Waterstone’s and Ottakar’s Merger

Hot off the Galleycat press — so hot that the story has yet to be run by BBCi or Guardian Unlimited — it appears that the Office of Fair Trading has not been con­vinced by the reas­sur­ances of HMV, the Waterstone’s par­ent com­pany, that their planned takeover of Ottakar’s will not res­ult in reduced com­pet­i­tion in the high street. The OFT will refer the plan to the Competition Commission. (For more back­ground on this story, see this Telegraph art­icle.)

The HMV group is, under­stand­ably, not happy. This quote via Galleycat, cit­ing an art­icle by Fiona Fraser in the Bookseller:

HMV said it was dis­ap­poin­ted that the OFT found dif­fi­culty in clear­ing the trans­ac­tion. The com­pany reit­er­ated its belief that a com­bin­a­tion of Waterstone’s and Ottakar’s will not give rise to any sub­stan­tial lessen­ing of com­pet­i­tion and intends to pur­sue vig­or­ously its pos­i­tion before the Competition Commission.

What does this mean for the aver­age read­er? A cut in the action, really. You won’t see any changes in the high street for a while yet. Authors and pub­lish­ers will, in the short term, be reas­on­ably happy. A pub­lish­er needs as expans­ive a pres­ence as pos­sible to optim­ally tan­tal­ise read­ers with its wares, and a diverse retail envir­on­ment would fit with this need. Authors want to know that their books have a chance of appear­ing in the high street irre­spect­ive of wheth­er a cent­ral­ised buy­ing team (like Scott Pack’s; see my earli­er art­icle) gives them the nod. Of course, there is no great cer­tainty that a mer­ger would be a bad thing for authors; we just don’t know what kind of rela­tion­ship neigh­bour­ing branches of Ottakar’s and Waterstone’s might have. My gut feel­ing is that fierce com­pet­i­tion would not be in the interests of the par­ent com­pany, but, then, I’m just a writer, not a high-powered exec.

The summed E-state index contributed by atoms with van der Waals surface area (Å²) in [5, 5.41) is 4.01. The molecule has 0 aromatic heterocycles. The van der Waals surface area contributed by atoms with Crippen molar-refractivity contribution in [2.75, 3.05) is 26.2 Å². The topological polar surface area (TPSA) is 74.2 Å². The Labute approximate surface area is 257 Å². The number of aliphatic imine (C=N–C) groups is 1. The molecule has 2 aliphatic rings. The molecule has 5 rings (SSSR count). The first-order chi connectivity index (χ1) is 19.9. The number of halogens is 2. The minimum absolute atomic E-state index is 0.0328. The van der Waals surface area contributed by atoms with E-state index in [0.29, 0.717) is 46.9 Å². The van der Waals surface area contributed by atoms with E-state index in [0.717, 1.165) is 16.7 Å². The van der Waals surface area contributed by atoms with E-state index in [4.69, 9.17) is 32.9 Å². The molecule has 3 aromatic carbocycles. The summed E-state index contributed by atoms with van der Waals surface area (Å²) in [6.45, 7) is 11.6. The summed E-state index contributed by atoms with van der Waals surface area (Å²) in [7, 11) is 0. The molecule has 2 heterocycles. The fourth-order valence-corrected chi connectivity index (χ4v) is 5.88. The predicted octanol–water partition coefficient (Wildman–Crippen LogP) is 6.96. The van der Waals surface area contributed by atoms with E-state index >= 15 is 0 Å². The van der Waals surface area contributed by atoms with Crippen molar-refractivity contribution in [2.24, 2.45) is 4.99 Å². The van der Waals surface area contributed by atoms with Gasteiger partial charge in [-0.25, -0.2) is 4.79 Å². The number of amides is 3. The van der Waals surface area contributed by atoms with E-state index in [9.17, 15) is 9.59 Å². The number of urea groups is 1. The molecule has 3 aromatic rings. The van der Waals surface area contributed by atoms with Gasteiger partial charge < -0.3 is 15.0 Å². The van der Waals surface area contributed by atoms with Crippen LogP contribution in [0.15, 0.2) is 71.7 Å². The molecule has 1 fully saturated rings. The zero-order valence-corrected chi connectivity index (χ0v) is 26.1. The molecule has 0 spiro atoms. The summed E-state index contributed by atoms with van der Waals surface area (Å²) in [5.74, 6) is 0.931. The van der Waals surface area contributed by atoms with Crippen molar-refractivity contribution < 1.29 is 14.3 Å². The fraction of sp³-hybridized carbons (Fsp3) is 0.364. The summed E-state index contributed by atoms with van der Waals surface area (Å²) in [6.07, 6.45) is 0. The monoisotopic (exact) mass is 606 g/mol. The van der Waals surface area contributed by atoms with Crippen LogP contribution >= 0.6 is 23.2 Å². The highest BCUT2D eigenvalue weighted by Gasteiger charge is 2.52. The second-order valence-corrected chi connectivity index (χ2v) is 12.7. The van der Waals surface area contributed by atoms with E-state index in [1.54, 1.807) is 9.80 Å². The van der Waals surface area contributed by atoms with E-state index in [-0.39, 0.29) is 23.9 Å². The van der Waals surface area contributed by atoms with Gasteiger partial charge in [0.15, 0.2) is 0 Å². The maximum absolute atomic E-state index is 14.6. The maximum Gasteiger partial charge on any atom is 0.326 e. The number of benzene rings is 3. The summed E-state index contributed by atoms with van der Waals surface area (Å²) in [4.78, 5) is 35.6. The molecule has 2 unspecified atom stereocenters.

I have an inter­est­ing foot­note: Shortly after I pos­ted this art­icle about Scott Pack, in which I bemoaned the par­tic­u­lar dif­fi­culties of get­ting my book into the loc­al Waterstone’s — dif­fi­culties I still have — I received an email from the man him­self (I’m assum­ing it was genu­ine!) ask­ing to read my book. It isn’t every day that the chief buy­er for the largest book­seller wants to read your nov­el, so I sent him a copy forth­with, along with my busi­ness card, a pressed flower, and a crisp fiver.

Tempting as it is to buy a Ferrari on HP, I’ll remain in ‘grumpy young man’ mode and keep my upper lip stiff about the whole busi­ness. There are two halves to being a writer. (Not that I’m a vet­er­an, but this is how it seems to me.) One is hav­ing the tal­ent, which you are respons­ible for, and one is hav­ing the luck, which is at the caprice of lar­ger forces. You need to be ready to surf those big waves of luck when they come. Will the wave peter out before it gets to me, or will it carry me laugh­ing to the shore, or will it be one of those waves that’s far too large and eats you up com­pletely, tum­bling you to its base, and then gives you a thump on the neck with your own board and dumps you on the shore, where you need a good lie down?

I’ll let you know.

Author: Ian Hocking

Writer and psychologist.

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